The main bar to visit here is the discrete hidden treasure chest of ‘Los Cuatro Gatos’ There is a poster of ‘Le Chat Noir’ in the window and inside the walls are hand painted murals. Sparkling chilled Cava is 3 euros a glass and they stock some excellent unusual red wines.
The local olives here are great and the best part of all is the music- sitting in here on a rainy day or outside on their terrace when the sun is shining while tunes from the 60s, 70s and 80s provide the soundtrack really is a great way to spend the afternoon.
“There was a small but pretty floral cross surrounded with Catholic images and a marquee bar at its side, decked out in little twinkly paper ball lights.”
Plaza de las Tendillas
Tendillas is the city centre of Córdoba. It is a large square with a clock tower which chimes out on the hour (and briefly every 15 minutes) and the tourist information stall. It is largely touristy, especially now there is Córdoba’s first branch of Starbucks present, but this is ok. It has a pleasant, busy atmosphere both day and night (sometimes especially at night, I remember walking through on my first Halloween and it was filled with hundreds of ghosts and witches etc).
There are shops, bars, restaurants, a pharmacy and ice cream parlours. The main bar there is The Gran Bar which I went to a few times when I was new in town and was unsure of where to go but to be honest I don’t rate it at all as it is overpriced, the service is poor and the staff are quite rude!
There are also a couple of other bars tucked away along the sides, shrouded by orange trees and they’re much cheaper.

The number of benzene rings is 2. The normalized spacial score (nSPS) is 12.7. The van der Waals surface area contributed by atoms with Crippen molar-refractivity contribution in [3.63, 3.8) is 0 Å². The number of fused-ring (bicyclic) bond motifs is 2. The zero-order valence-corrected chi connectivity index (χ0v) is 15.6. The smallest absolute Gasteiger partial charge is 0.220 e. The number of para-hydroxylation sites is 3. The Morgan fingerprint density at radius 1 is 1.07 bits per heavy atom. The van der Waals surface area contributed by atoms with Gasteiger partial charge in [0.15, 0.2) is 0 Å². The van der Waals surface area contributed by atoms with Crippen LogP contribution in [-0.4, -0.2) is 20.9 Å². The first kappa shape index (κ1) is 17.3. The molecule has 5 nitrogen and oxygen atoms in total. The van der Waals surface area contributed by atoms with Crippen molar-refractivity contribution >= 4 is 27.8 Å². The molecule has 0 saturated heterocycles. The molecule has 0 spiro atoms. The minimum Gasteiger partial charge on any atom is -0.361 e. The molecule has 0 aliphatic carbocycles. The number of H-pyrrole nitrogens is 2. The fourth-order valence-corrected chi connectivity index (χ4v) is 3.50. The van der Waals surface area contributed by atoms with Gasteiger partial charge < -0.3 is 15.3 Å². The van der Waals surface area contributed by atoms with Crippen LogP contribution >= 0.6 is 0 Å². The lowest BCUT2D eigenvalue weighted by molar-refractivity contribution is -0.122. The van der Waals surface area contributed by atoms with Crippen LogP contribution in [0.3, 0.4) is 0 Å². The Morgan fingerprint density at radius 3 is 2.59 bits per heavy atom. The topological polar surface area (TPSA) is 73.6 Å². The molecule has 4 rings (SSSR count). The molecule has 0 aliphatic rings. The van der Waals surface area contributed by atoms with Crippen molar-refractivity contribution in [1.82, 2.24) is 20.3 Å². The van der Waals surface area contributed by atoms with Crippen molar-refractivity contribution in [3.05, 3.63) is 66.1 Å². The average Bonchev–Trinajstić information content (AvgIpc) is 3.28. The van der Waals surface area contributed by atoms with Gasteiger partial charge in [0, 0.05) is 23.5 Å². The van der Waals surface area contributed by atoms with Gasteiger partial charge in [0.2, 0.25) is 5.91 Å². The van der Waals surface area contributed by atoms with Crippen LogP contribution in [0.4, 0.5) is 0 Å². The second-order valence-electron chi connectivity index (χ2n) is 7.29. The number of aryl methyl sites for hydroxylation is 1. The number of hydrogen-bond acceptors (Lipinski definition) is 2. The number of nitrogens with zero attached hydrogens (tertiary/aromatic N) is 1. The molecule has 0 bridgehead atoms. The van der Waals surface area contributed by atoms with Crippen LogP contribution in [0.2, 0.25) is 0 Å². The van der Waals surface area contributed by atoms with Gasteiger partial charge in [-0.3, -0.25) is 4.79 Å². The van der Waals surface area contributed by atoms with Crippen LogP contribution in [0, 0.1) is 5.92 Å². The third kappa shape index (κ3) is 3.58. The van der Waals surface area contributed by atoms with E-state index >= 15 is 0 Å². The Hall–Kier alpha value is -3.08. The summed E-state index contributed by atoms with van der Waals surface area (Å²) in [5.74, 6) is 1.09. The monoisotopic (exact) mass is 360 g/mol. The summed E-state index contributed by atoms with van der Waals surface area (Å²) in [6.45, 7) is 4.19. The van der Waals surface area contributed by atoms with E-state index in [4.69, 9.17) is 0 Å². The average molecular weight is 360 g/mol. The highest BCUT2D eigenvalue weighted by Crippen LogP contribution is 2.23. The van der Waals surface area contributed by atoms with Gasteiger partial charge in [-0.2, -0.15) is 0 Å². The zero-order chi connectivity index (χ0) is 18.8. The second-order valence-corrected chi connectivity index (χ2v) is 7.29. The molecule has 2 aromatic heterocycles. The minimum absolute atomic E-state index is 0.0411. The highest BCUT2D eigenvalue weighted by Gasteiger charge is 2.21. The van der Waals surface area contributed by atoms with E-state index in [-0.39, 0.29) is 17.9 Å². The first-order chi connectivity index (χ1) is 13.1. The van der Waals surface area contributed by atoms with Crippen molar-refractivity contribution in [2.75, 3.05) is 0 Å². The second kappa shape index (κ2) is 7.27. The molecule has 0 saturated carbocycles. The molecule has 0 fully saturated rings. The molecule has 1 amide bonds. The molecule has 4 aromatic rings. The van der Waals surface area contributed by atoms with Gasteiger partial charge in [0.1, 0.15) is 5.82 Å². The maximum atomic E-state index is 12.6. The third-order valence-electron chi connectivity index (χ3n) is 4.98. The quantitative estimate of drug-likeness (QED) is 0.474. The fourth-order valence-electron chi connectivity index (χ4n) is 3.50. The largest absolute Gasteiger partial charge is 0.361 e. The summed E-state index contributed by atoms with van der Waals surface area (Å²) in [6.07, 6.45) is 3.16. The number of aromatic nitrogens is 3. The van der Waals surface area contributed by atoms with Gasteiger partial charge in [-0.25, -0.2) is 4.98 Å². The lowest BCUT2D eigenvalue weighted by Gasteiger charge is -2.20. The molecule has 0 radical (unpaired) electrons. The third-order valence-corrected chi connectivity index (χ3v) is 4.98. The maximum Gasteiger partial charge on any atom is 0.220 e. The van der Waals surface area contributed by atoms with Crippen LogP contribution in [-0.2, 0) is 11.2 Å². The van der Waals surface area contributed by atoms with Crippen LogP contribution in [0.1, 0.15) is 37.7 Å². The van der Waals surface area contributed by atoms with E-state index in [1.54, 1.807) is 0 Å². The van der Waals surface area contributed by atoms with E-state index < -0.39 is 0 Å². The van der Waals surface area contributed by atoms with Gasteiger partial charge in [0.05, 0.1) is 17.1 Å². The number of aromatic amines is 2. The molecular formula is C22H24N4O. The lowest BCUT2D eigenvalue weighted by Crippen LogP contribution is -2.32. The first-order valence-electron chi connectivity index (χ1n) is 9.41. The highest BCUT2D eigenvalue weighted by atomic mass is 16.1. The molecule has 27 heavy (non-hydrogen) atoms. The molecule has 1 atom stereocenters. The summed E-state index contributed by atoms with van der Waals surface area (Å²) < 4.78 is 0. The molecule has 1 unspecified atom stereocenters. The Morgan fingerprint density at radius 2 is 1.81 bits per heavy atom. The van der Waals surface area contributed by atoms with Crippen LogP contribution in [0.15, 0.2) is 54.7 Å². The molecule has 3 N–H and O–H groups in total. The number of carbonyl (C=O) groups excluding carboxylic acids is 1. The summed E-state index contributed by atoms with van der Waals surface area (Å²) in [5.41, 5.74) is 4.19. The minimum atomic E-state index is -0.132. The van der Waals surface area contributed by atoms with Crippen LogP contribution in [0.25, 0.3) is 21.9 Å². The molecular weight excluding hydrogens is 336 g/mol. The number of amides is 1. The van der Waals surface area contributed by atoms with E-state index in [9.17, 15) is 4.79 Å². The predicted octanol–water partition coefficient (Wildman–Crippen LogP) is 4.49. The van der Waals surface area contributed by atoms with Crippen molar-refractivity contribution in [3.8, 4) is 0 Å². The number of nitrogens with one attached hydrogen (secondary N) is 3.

The centrepiece of the square is of course the fountain, topped with the statue of El Gran Capitán, a Córdobes army general who fought in the Conquest of Granada and the Italian wars. In 2016, a prankster poured washing up liquid into the fountain and the whole square was avalanched by white foam and bubbles! I was away at the time but would have loved to have seen that to be honest!
Sometimes, stages are set up for flamenco shows or one-off musical performances. It is also the site of the Christmas markets, the Japanese festival, the Medieval Market festival and last year there was even the most humble of Gay Pride manifestations here.
I live in hope that one day Córdoba will have its own Pride march and celebrations, as it is an aspect of the culture here which still needs to be given the attention and respect it needs and deserves.
Plaza de la Corredera
Plaza de la Corredera
The Plaza de la Corredera is THE place to go when the sun is shining, either to sit in its direct light to catch a tan or do it the Spanish way and seek the shade under a parasol. What was once the site of a Roman amphitheatre, the old city prison and later a bullring, it is now a square made up mainly of apartments, bars, restaurants and a food market.
Food and drink here is CHEAP yet generally quite good. Brits- if you miss a good old English breakfast then I’ve discovered you can get one here although I can’t report on its quality just yet!
It is quite the sun-trap although there are plenty of shaded tables and chairs along the sides, under the arches. The Corredera is the main site on La Noche Blanca del Flamenco each June with thousands of people packed into the hot night air to watch the flamenco or local music artists such as India Martínez take to the stage.
By day, you’ll see a few shops selling their artesanal products such as woven baskets, Moroccan style tagines and local artwork. My friends bought me a poster from here of the Feria de Córdoba’s publicity art from 1953!
It was in the Corredera where I first tried Migas, a local winter staple food made up of breadcrumbs, olive oil, garlic and pieces of chorizo and lomo. Happy memories from the early days!
So, that’s the end of this round-up of my favourite Plazas in Córdoba.
What is your favourite Plaza here? Can you suggest one I haven’t included?
Let me know in the comments below!